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A number of reports exist regarding the use of continuous positive airway pressure (CPAP) to manage obstructive sleep apnoea (OSA) in children, which we term 'conventional CPAP'. In contrast, there are few reports of home CPAP use for other indications, which we have grouped under the term 'cardiopulmonary'. The aims of this study were to (1) document cardiopulmonary indications for CPAP use in a cohort of infants and children, and (2) evaluate its effectiveness in this group.
This article was published in the following journal.
Name: Sleep medicine
Clinical effect of bubble nasal continuous positive airway pressure versus conventional nasal continuous positive airway pressure in respiratory support for preterm infants with neonatal respiratory distress syndrome.
To study the clinical effect and safety of bubble nasal continuous positive airway pressure (BNCPAP) versus conventional nasal continuous positive airway pressure (nCPAP) in respiratory support for pr...
Almost one million prematurely born infants die annually from respiratory insufficiency, predominantly in countries with limited access to respiratory support for neonates. The primary hypothesis test...
Lung hyperinflation may alter the pattern of ventilatory reflexes in chronic respiratory disorders. The aim of the study was to test the effect of continuous positive airway pressure (CPAP) on ventila...
To elucidate the mechanisms underlying nasolacrimal air regurgitation (AR) in the setting of continuous positive airway pressure therapy.
This study aims to use methods of scoring collaterals on CT angiography to analyze changes in collateral circulation in untreated patients with moderate and severe OSAS before and after nasal continuo...
The primary objective of this study is to study the effect of therapeutic education on patient adherence for at-home continuous positive airway pressure (CPAP) or at-home non-invasive vent...
This study compared the use of continuous positive airway pressure initiated at birth with the early administration of surfactant administered through a tube in the windpipe within 1 hour ...
We hypothesize that continuous positive pressure applied to the airway will decrease the ability of the nose to warm and humidify inspired air compared to zero or negative pressure. We wi...
New stroke therapies are needed. This study seeks to provide the preliminary data needed to plan a future study that will evaluate the efficacy of using continuous positive airway pressur...
The investigators compared advantages and disadvantages of two forms of noninvasive respiratory support —bi-level positive airway pressure(BiPAP) or nasal continuous positive airway pres...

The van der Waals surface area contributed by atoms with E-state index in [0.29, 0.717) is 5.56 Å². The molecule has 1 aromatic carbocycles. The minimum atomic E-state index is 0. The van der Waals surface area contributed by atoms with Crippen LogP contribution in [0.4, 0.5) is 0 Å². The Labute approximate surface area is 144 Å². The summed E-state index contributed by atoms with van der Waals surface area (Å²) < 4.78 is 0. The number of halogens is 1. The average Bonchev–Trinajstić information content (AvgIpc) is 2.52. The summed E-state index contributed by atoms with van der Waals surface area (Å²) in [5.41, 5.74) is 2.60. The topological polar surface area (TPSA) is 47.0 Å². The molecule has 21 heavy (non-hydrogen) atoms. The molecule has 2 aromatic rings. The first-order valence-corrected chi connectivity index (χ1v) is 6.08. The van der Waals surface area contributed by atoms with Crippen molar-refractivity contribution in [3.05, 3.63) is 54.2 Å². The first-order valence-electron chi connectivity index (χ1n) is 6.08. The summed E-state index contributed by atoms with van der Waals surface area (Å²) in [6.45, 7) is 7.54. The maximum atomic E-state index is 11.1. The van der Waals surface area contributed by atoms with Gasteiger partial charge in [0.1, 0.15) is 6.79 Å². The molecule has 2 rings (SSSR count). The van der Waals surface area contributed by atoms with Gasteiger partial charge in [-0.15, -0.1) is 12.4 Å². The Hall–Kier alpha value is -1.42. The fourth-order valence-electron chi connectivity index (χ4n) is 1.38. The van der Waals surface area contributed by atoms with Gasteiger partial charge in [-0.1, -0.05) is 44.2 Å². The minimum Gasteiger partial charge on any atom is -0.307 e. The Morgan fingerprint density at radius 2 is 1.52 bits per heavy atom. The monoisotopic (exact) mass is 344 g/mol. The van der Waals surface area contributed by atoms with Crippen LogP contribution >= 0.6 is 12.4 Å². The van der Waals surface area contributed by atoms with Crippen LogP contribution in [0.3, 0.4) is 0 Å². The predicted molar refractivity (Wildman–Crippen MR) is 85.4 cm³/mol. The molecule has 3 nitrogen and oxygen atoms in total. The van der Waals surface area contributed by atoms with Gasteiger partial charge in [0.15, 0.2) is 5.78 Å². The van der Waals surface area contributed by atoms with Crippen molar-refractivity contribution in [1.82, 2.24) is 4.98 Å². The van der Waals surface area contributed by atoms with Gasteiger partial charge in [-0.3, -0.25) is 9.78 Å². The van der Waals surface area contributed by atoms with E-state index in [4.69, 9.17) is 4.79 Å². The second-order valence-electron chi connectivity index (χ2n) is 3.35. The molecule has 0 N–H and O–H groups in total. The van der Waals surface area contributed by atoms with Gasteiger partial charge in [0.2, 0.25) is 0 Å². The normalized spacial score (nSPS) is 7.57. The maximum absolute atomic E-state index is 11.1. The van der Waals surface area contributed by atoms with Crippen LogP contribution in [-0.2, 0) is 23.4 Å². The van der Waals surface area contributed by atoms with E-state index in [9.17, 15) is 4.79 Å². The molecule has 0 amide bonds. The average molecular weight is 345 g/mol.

A technique of respiratory therapy, in either spontaneously breathing or mechanically ventilated patients, in which airway pressure is maintained above atmospheric pressure throughout the respiratory cycle by pressurization of the ventilatory circuit. (On-Line Medical Dictionary [Internet]. Newcastle upon Tyne(UK): The University Dept. of Medical Oncology: The CancerWEB Project; c1997-2003 [cited 2003 Apr 17]. Available from: http://cancerweb.ncl.ac.uk/omd/)
Application of positive pressure to the inspiratory phase when the patient has an artificial airway in place and is connected to a ventilator.
Non-therapeutic positive end-expiratory pressure occurring frequently in patients with severe airway obstruction. It can appear with or without the administration of external positive end-expiratory pressure (POSITIVE-PRESSURE RESPIRATION). It presents an important load on the inspiratory muscles which are operating at a mechanical disadvantage due to hyperinflation. Auto-PEEP may cause profound hypotension that should be treated by intravascular volume expansion, increasing the time for expiration, and/or changing from assist mode to intermittent mandatory ventilation mode. (From Harrison's Principles of Internal Medicine, 12th ed, p1127)
A type of oropharyngeal airway that provides an alternative to endotracheal intubation and standard mask anesthesia in certain patients. It is introduced into the hypopharynx to form a seal around the larynx thus permitting spontaneous or positive pressure ventilation without penetration of the larynx or esophagus. It is used in place of a facemask in routine anesthesia. The advantages over standard mask anesthesia are better airway control, minimal anesthetic gas leakage, a secure airway during patient transport to the recovery area, and minimal postoperative problems.
Application of positive pressure to the inspiratory phase of spontaneous respiration.
Pediatrics is the general medicine of childhood. Because of the developmental processes (psychological and physical) of childhood, the involvement of parents, and the social management of conditions at home and at school, pediatrics is a specialty. With ...
Sleep disorders disrupt sleep during the night, or cause sleepiness during the day, caused by physiological or psychological factors. The common ones include snoring and sleep apnea, insomnia, parasomnias, sleep paralysis, restless legs syndrome, circa...